I mentioned in a couple of posts about my “Fifteen Minutes of Fame” and have had some positive comments. I thought I’d take a post and explain about this idea in more detail. So, here goes. . .
Everybody wants their fifteen minutes of fame – we’ve been told. And coming from a large family, I remember craving my parents’ attention. They were great parents and taught me more about life, living, and how to be a productive adult than I can even begin to mention. (Although, I plan to, some time.) But, there were seven kids in my family, and one-on-one time was precious. I have many fond memories of spending time with just Mom or just Dad. The memories stand out because I needed their attention. As an adult parent with five children, I still wonder how my parents managed to get us all individual time on a regular basis.
My church had an advertising campaign with the message “Family, it’s about time.” And this is so true. Our children need our time to process the events in their lives, to feel safe and secure, and to know they are loved unconditionally. Personally, I’ve struggled finding a way to give each child my time individually. Some days, honestly, I just want to put them all in bed and be done. But I’ve also noticed on the days when I don’t give my children my time, my children act out more just to get my time.
This school year, my children are facing another adjustment. Not just to the new school year, but to the new town, new friends, and new home. School alone is enough to feel frightening, add everything else in and it’s a recipe for stress. Stress in children equals negative attention seeking behavior. I don’t like it when my children seek my attention in a negative manner.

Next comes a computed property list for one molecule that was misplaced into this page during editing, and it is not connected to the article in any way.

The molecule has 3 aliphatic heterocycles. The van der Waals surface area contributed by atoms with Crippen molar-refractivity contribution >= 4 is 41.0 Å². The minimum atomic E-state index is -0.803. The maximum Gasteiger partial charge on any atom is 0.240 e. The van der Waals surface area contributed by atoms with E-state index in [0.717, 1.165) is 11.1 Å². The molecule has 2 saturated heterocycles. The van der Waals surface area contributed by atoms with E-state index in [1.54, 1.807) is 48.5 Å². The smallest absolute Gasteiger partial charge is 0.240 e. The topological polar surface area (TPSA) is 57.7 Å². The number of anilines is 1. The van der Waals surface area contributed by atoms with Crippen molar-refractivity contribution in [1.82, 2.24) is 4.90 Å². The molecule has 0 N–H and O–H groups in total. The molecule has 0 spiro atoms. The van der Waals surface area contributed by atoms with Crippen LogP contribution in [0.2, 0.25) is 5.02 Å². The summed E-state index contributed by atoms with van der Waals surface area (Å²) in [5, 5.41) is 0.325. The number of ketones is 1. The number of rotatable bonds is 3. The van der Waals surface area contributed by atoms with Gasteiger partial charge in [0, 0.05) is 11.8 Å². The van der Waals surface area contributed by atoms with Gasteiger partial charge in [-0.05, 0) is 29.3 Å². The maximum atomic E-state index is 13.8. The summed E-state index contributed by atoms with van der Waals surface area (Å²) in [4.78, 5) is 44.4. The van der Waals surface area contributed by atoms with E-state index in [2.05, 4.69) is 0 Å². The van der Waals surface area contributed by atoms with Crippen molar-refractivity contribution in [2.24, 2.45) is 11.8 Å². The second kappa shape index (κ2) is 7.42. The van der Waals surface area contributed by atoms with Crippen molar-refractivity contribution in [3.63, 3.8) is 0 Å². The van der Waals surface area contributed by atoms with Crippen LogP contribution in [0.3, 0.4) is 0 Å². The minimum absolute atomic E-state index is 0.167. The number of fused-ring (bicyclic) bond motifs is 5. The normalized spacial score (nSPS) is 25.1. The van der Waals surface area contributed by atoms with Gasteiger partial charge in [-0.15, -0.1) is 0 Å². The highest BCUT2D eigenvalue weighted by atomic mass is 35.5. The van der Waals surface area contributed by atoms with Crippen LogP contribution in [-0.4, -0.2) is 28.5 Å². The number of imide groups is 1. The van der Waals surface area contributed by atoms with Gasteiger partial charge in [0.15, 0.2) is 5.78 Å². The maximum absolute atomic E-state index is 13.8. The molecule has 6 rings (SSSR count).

Finally, I found a solution that works for my family. It’s the “Fifteen Minutes of Fame” I’ve written about. And to give five children 15 minutes each of individual attention takes about an hour and 15 minutes. As I’ve said before, I take each child after school and talk to them about their day. I use a lot of the questions from “School Talk Conversation Starters” from “Written Reality”. The list has a lot of good questions to ask other than “How was your day?” I use the same conversation starters with my preschooler, too. I usually do her fifteen minutes during the day, when the other kids are at school. And, well, the baby and I play games, read books together, and watch Alex Boye music videos on Youtube.
I am a busy mom, and rarely have an entire hour and 15 minutes to just sit and talk. I try to start the 15 minutes sitting with the child, but I sometimes ask if we can talk while I’m also doing something. A lot of times, my kids say “no”. They want their time with me, and I respect their choice. But every so often, they’ll say yes and even offer to help with what I’m doing. Usually, that’s when I need to bake a treat, and they know I let my helper lick the spoon – go figure.
Either way, I get the chance to help my children feel loved, accepted, and safe. And, bonus, I get to find out a lot more about my children. They all seem to look forward to this time of day and enjoy their “fifteen minutes of fame”.
What are some ways you connect with your children?